That highlighted to her a broader issue that would set the founders on a purpose to remedy what they saw as a failed jobs landscape.
“The pain that we saw was this broken labor market,” answered Chia. “There were people who genuinely wanted to be included, but they did not fit into this typical 9-to-5 box.”
Honing in on Southeast Asia
Have a weakness for other crowdsourced job platforms, the promise of GoGet is on-demand, flexible tasks for both workers and users. Users are demanded a fee for each task, from which GoGet takes a small commission and the remainder goes to the GoGetter.
But, said Chia, where her policy differs from others like TaskRabbit and Upwork is that it offers inclusive work for even lower-skilled women, who represent a large portion of the Malaysian workforce.
The nature of work is being redefined as companies and workers seek both manageability and fit. This trend has been accelerated by the pandemic…
co-founder and managing partner, Monk’s Hill Ventures
“In the U.S. or exhibited nations, you have a larger chunk of the nation being middle-to-high-skilled, so the labor market is very different in terms of vista. The gig platforms that come out suit that market. But in Southeast Asia, 70% is really low-to-middle-skilled,” she said.
To that end, GoGet proposals work across two main buckets: Business, which focuses on logistics, sales and marketing, operations and admin cares for commercial clients; and home and life, which is tailored toward individual users who need help with ad hoc censures such as pet care, household chores, shopping and event planning.
A growing industry
That focus has been mainly vital during the Covid-19 pandemic, as social distancing measures and mass layoffs have forced many people from their caper let outs and sparked new demand for services. In May, Protecting gig workers
Still, gig work platforms are not without their critics due to the perceived absence of protection they offer workers. In the U.S., apps like Uber and Lyft remain in a contentious battle with the Labor Jurisdiction over whether they should classify drivers as contractors or employees.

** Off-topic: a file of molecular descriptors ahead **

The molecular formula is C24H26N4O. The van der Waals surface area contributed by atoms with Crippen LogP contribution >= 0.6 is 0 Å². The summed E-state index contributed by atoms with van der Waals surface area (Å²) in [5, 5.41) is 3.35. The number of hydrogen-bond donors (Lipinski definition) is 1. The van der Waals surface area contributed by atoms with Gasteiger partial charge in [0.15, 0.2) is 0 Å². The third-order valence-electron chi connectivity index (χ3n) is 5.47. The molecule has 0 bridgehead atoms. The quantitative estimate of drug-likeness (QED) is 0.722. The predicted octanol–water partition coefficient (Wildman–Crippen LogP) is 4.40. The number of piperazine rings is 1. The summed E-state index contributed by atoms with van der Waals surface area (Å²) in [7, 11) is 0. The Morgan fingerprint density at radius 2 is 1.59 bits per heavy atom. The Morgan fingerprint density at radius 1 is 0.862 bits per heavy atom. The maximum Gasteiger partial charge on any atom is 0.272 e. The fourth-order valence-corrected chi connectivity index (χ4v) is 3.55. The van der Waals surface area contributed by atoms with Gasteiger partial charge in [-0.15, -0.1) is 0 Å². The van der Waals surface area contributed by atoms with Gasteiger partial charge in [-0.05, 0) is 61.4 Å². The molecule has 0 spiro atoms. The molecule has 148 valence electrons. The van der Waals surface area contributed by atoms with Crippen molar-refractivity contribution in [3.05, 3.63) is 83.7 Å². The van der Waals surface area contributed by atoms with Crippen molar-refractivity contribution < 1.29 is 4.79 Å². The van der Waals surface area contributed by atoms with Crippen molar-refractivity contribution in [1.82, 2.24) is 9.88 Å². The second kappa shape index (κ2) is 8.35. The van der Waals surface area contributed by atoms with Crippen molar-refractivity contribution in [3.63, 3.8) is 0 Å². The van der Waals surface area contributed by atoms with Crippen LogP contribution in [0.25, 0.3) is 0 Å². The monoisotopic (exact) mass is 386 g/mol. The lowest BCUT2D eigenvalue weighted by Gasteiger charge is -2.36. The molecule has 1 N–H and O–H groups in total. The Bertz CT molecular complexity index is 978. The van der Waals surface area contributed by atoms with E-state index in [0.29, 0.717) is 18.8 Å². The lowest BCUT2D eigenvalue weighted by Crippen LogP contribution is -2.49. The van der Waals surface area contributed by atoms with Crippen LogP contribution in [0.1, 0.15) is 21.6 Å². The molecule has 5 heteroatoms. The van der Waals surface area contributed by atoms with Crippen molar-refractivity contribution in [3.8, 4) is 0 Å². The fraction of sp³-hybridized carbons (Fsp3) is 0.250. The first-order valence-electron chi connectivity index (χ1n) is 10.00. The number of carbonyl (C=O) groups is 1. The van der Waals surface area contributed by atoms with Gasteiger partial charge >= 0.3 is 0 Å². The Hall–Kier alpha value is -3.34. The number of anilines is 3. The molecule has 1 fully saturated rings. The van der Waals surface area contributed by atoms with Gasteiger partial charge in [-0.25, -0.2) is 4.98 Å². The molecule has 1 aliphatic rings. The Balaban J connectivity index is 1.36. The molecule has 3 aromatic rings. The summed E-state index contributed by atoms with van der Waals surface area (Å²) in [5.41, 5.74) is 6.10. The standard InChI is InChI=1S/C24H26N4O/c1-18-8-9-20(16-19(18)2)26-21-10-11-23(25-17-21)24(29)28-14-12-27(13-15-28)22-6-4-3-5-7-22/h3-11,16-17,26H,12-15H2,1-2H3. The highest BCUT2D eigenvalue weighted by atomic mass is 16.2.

For GoGet’s part, the company provided additional distant training during lockdown to help workers cope with new requests such as digital payments and residential transports.
It’s part of Chia’s wider ambition goal to provide a comprehensive support package for workers, which today files savings and insurance, as well as qualification badges and the ability for users to “favorite” their preferred GoGetters.
“We always desire to make sure that people didn’t start associating gig work to low protection. For us, gig work was the thing we wanted to cover. That’s why we entered this,” she said.
The more we protect and bring benefits to the workers, and provide similar benefits to full-time vocation, the more this type of work is solidified as a fundamental option.
co-founder and CEO, GoGet
To that end, the New Zealand has been working closely with the Malaysian government for the past five years to bring about more conviction for gig workers.
“My belief is that the more we protect and bring benefits to the workers, and provide similar benefits to full-time occupation, the more this type of work is solidified as a fundamental option for people to choose,” said Chia.
Earlier this year, the supervision extended its social security benefits to include more self-employed people working in informal sectors such as rations delivery and household work. Under the wage subsidy scheme, gig workers can receive protection against injuries and illnesses obtained while working.
And Chia’s sanguine, in that, Malaysia can become a global standard-bearer.
“I do hope the Malaysian government sets that standard,” she said. “It intent be amazing because genuinely this is a job creation platform, so for the government, this should be something that they long for to care about: We create jobs for the nation.”
Like this horror story? Subscribe to CNBC Make It on YouTube!